Tools for tracking git cherry-picks.
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Tools for tracking git cherry pick operations

These are most useful when dealing with multiple long lived branches, where
one is cherry picking in both directions.  If one does a cherry pick and has
to change the patch to make it apply, the patch-id is no longer the same, and
git's existing tools are unable to associate it with the original.  As a
result, it's quite difficult to get an accurate list of commits that still
need to go from A to B, or from B to A.

Note that one commit can have multiple origins, and multiple commits can have
the same origin.  This is to facilitate the cases where you split a commit, or
squash multiple commits, when pulling the changes over.

:git-origin: Add/set/remove/list origins on a commit.
    Mark a commit as blacklisted--will be shown as
    existing in both branches without associating an
    origin or origins.  This is useful for internal-only
    changes you don't need to see when checking against
    upstream.  This is also useful for handling git-revert
    commits, but I'd like to find a better solution for
    Command like git-cherry but which obeys the origin data
    rather than the patch-ids.
    Wrapper around git-cherry-origins which provides a
    git-log-like interface.  If 'tig' is available, it will use
    it as the pager by default, otherwise it falls back to less
    or more.
    Populates origin information using patch-id
    information to identify identical commits.
    Fetches the origins ref from a remote repository and merges it into our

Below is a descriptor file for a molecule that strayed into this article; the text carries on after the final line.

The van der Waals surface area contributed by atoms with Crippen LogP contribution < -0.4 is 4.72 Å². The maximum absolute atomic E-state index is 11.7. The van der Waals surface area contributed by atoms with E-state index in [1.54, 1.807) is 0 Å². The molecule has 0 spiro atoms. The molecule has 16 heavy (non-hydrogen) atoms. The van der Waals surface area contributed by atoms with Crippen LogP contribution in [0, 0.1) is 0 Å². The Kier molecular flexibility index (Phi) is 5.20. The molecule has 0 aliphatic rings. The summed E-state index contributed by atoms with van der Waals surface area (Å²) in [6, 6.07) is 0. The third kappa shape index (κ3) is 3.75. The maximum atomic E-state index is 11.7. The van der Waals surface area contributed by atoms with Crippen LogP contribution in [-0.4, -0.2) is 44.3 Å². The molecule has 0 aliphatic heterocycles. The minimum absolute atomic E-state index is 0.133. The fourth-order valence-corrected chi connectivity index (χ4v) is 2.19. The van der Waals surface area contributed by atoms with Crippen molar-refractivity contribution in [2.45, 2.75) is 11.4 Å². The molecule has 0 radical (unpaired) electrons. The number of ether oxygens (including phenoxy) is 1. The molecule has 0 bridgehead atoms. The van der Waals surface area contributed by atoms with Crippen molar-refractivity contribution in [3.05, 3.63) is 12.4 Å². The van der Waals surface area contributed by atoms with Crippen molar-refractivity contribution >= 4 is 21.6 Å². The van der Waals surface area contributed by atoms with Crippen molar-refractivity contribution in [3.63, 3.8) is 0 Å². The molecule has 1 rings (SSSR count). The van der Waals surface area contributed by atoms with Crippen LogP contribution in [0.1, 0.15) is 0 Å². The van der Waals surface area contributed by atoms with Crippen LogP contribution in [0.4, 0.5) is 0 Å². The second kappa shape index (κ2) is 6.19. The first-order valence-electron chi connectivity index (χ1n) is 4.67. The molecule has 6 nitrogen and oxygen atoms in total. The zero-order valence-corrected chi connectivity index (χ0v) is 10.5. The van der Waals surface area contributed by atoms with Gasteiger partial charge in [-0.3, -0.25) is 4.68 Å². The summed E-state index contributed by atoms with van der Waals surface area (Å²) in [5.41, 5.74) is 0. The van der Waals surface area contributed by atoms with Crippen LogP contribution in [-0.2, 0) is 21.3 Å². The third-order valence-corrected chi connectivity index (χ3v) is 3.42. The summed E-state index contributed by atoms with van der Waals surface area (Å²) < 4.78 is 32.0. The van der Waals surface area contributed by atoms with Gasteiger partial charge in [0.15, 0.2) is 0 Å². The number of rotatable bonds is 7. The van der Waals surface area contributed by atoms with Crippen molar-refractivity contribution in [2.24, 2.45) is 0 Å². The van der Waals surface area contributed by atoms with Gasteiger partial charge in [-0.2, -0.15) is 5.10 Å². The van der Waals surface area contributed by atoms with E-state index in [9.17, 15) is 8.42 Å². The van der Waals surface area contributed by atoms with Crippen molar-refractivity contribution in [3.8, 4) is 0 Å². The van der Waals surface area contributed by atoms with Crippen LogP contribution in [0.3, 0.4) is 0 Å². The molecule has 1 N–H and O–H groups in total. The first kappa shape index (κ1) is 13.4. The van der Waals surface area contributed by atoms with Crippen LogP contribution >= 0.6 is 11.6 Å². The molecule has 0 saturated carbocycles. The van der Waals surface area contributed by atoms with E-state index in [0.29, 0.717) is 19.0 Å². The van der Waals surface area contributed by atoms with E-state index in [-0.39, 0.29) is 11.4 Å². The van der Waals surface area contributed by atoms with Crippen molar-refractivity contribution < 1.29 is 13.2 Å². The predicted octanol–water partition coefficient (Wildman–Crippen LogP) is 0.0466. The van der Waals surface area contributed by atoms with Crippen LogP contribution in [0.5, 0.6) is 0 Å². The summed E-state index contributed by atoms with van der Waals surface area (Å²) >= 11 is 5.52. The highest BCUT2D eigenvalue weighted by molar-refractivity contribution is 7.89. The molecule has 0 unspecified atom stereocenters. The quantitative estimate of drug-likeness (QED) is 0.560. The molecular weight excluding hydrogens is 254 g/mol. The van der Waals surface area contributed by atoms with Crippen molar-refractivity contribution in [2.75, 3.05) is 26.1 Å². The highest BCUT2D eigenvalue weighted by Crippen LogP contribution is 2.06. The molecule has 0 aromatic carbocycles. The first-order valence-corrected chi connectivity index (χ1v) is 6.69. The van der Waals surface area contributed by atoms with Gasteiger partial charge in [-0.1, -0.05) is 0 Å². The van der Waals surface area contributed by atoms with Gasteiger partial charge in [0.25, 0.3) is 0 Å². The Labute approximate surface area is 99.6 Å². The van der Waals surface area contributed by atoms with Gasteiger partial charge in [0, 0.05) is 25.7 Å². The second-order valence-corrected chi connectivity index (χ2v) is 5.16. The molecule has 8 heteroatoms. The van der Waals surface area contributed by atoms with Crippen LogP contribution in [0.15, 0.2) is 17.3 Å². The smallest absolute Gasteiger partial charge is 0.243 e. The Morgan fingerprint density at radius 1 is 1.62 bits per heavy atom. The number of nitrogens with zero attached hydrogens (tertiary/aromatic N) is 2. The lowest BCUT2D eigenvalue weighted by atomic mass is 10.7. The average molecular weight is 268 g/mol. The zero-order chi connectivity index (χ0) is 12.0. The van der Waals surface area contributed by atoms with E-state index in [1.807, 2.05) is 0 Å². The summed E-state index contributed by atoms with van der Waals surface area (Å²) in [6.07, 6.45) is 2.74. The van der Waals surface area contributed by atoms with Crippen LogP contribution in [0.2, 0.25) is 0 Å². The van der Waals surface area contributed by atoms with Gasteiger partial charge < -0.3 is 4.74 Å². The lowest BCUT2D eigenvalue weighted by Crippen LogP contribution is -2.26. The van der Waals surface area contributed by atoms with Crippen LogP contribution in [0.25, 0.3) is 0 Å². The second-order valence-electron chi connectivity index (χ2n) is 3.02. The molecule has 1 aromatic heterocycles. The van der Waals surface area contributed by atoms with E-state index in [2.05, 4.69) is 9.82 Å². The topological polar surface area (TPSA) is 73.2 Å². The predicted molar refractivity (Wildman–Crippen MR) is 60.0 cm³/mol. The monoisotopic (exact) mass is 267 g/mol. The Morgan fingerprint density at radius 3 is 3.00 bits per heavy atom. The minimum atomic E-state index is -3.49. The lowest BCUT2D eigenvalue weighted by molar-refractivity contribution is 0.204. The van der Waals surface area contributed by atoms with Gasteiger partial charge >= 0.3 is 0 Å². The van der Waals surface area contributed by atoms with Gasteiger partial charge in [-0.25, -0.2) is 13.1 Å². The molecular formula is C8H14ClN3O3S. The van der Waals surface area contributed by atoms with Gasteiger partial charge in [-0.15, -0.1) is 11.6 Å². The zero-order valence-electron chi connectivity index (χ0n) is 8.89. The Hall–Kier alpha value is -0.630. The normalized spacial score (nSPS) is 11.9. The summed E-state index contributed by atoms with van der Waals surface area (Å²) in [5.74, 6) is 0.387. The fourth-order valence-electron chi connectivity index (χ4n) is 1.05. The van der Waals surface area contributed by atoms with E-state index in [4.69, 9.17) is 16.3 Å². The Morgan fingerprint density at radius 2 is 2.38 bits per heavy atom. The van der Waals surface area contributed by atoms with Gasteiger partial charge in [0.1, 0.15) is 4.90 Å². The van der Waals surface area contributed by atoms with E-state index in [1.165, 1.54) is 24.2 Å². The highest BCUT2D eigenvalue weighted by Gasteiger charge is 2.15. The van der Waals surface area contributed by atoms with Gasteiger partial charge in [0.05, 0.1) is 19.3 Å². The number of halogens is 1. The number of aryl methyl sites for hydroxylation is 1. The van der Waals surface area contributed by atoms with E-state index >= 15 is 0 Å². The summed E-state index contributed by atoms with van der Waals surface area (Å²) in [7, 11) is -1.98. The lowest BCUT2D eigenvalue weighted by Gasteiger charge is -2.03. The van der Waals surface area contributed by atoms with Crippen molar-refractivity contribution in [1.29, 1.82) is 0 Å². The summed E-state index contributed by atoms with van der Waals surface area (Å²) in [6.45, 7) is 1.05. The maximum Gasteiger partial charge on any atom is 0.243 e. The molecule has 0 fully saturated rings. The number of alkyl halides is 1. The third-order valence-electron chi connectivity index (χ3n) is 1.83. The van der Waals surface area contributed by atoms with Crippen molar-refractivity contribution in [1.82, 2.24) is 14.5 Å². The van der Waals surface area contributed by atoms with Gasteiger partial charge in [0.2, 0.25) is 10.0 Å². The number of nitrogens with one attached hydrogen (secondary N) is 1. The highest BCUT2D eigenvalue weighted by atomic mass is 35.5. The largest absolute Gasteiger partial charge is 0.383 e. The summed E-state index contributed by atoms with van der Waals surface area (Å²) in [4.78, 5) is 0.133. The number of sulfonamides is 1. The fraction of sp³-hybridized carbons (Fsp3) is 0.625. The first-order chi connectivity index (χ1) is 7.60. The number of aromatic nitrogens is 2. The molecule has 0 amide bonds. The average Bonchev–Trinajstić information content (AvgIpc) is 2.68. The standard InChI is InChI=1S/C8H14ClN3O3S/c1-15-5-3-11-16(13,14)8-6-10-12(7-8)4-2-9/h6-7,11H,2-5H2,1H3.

origins, possibly dropping the user into the temporary checkout to resolve
    any conflicts.

- git-fetch-origins/git-pull-origins: Implement.
- git-populate-origins: Implement.
- Convert all the git origin scripts to subcommands of a git-origin script.
- git-python: repo.commit(<some merge commit>) seems to ignore the merge
              commit, returning the next non-merge commit.
- git-python: getting the commit corresponding to a ref is not as easy as it
              should be.  You have to call find_all and grab the first
              element, which seems silly.  I think we should add a
              Commit.rev(ref) which calls rev-parse, then cat-file and parses
              that into a new Commit.  Either that, or we handle refs being
              passed into a Commit constructor.  You can do that today, but
              then the .id will point to the ref, it doesn't call rev-parse
              against it itself.
- Switch everything to the logger module.
- Split up the cmd module.
- git-log-origins: Implement.
- git-python: Add our _rev function to Repo as a rev_parse method.

- git-python: add Index class from git-origin.
- git-python: Make Repo utilize Index.
- git-python: Allow passing custom work tree and index in Repo's constructor.
              I really don't know if this would be useful, because it would
              still be using the default HEAD ref.  If you were to run
              repo.git.checkout() with a non-standard index and work tree, it
              would still update the HEAD ref, which would no longer match the
              primary checkout.  It would make it slightly more convenient for
              non-porcelain commands like read-tree/write-tree, but that's
              about all the usefulness I can see.

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